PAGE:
David Hammer remained perfectly calm as the state trooper held a gun to his head. A crime wasn't in progress—it had already happened, and Hammer, a lawyer, was working to uncover the truth.
That courtroom drama took place in 1992, when Hammer staged a reenactment to try to prove that state troopers, not his law firm's client, had accidentally killed a woman in a hail of bullets. Hammer, 56JD, still practices law—and, at age 80, he now claims the distinction of being the oldest and longest-serving attorney in Dubuque County.
After more than half a century in the legal profession, Hammer has lost count of all his cases—from insurance fraud to murder to the longest-running (nine months) trial in Iowa history. A prolific writer as well as a lawyer, he's collected some of the most interesting examples in his most recent book, For the Record: My Name is Hammer.
With fun and quirky chapter titles, the book recalls many memorable cases. In "The Biting Truth" he describes an early case in which his client told the court that Hammer had coached him about what to say. "I saw my new law license slipping away," writes Hammer. "The judge leaned forward with a very interested look on his face. The witness said, 'He said above all to tell the truth, recognizing that if the truth bit the other lawyer on his rear he wouldn't recognize it.' [The jury] laughed uproariously, and I knew the case was won."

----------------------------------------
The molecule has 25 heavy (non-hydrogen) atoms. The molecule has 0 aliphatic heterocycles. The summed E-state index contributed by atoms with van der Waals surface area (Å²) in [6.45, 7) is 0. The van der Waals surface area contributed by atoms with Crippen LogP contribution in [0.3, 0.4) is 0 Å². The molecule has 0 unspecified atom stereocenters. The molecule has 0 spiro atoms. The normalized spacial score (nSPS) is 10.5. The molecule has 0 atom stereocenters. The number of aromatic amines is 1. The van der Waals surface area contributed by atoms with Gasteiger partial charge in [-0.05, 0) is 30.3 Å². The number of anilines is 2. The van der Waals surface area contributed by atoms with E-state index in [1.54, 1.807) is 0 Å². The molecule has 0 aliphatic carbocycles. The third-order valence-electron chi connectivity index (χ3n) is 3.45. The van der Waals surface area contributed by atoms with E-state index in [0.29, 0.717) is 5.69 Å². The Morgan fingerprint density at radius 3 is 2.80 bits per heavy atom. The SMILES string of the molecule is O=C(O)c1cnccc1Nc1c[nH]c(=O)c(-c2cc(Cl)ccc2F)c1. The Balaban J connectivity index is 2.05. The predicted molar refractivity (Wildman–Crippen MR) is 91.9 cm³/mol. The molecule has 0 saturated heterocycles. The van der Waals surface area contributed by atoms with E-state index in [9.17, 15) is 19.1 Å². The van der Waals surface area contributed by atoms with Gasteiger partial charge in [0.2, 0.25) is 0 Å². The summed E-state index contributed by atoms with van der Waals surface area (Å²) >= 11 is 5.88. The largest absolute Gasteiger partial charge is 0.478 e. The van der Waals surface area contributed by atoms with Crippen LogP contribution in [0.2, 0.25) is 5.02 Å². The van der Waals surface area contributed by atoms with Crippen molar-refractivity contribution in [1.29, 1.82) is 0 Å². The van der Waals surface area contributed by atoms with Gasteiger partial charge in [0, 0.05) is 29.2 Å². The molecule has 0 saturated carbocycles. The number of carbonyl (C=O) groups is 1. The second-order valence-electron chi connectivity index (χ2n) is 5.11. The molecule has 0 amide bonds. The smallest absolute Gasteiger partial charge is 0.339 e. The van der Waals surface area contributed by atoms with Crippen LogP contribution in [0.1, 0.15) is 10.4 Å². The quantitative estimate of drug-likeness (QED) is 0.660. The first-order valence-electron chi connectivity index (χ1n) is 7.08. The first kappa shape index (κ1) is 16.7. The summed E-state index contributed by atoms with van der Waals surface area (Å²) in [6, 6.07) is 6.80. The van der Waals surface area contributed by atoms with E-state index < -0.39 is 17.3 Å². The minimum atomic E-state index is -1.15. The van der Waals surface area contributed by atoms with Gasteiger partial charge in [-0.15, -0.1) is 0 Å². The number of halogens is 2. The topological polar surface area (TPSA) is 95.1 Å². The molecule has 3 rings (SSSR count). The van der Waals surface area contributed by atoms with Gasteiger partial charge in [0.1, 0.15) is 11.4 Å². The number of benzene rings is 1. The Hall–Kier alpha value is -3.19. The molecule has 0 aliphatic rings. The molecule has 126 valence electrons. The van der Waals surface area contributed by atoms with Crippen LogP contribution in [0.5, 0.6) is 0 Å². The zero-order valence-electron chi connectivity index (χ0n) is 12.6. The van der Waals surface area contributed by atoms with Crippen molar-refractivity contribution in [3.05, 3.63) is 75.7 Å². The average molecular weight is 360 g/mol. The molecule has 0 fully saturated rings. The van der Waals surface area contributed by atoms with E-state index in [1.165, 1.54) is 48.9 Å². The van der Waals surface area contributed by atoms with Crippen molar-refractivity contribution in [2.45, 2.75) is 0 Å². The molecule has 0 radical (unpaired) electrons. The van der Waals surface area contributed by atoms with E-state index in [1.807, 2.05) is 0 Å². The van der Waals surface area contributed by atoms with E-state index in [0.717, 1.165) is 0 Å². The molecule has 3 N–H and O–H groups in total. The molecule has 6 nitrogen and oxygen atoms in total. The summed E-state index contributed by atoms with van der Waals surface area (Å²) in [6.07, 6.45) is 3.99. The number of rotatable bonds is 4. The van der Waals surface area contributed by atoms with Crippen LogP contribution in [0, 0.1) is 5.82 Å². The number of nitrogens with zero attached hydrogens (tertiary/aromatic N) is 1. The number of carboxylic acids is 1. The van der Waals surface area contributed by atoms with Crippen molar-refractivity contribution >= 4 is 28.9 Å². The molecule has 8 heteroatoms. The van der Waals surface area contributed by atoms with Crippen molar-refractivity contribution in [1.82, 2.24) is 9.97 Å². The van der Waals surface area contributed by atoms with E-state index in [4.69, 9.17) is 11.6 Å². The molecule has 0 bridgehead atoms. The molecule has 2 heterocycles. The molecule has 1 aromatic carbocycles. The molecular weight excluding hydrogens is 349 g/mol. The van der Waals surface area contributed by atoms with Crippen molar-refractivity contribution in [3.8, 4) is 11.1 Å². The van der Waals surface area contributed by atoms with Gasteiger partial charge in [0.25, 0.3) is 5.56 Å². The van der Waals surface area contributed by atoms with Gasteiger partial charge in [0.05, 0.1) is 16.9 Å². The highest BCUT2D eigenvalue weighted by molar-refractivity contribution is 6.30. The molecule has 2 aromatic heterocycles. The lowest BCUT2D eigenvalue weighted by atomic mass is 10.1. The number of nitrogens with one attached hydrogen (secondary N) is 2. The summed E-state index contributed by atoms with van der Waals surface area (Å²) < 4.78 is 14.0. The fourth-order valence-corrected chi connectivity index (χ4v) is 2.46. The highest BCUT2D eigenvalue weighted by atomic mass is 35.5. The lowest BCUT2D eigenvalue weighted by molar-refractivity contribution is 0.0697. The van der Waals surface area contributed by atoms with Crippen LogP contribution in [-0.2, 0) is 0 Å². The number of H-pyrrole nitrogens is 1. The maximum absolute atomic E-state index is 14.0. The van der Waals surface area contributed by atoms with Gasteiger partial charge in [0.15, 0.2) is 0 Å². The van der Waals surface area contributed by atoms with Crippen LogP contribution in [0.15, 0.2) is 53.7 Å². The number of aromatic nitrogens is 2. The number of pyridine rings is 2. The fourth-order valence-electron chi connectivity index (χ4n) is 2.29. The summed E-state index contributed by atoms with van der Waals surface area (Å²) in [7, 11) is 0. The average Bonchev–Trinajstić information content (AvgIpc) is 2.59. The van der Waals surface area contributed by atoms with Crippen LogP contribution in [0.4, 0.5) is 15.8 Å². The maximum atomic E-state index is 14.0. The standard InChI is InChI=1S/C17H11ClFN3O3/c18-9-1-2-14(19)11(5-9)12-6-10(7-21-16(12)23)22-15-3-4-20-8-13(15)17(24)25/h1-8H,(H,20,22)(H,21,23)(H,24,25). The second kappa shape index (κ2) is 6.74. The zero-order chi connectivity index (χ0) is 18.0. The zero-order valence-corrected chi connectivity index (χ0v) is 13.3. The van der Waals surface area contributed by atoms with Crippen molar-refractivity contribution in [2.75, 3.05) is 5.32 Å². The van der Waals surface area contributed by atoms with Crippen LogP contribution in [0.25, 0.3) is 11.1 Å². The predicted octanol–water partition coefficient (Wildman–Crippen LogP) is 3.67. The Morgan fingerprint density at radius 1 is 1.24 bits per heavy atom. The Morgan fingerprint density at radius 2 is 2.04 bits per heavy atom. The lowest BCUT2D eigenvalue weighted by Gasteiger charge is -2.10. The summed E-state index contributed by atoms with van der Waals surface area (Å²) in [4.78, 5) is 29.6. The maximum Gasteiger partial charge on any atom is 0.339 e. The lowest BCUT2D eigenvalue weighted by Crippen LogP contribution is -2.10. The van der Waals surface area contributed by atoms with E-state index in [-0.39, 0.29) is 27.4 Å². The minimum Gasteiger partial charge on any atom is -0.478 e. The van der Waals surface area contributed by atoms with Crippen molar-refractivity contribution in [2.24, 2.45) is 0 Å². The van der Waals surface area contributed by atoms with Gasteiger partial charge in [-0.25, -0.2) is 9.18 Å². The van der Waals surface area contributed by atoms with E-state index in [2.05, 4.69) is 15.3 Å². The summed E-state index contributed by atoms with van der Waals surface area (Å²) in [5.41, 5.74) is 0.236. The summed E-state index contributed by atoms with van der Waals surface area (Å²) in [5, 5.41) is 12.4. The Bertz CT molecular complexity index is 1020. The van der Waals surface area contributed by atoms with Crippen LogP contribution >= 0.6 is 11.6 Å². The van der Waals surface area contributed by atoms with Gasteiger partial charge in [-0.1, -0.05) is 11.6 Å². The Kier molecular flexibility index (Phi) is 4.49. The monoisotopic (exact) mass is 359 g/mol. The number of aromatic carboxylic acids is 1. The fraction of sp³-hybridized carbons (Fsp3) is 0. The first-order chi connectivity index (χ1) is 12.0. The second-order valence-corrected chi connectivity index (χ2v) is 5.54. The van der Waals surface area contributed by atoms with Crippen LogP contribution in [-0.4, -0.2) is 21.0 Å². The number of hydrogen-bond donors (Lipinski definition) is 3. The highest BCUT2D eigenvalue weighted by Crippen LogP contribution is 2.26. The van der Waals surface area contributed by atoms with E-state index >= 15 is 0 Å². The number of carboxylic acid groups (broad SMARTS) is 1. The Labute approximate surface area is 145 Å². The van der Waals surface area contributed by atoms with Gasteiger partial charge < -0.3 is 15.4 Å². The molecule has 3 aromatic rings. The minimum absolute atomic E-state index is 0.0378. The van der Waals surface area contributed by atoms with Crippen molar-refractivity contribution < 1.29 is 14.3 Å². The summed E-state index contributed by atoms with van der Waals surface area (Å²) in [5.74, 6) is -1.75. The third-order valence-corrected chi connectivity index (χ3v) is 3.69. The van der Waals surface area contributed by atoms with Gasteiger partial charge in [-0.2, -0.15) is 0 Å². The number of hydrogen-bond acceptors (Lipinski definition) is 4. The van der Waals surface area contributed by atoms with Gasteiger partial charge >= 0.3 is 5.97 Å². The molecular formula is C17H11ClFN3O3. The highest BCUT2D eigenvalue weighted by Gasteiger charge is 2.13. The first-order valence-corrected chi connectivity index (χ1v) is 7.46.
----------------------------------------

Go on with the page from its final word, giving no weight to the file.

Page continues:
In addition to writing about legal matters, Hammer is also known for his expertise and books relating to Sherlock Holmes. He has traveled to Britain several times to track down real-life locations featured in the literary detective's cases, and he's a member of the Baker Street Irregulars, the preeminent and exclusive U.S. organization devoted to Sherlock Holmes. L ike Holmes, Hammer remains committed to cracking cases. Although he now occasionally works from home instead of going to the office every day, Hammer has no plans to retire from the practice he shares with partners, including Angela Murray Simon, 85JD. As he says, "I never anticipated that the avenue of law could lead to so many fascinating places."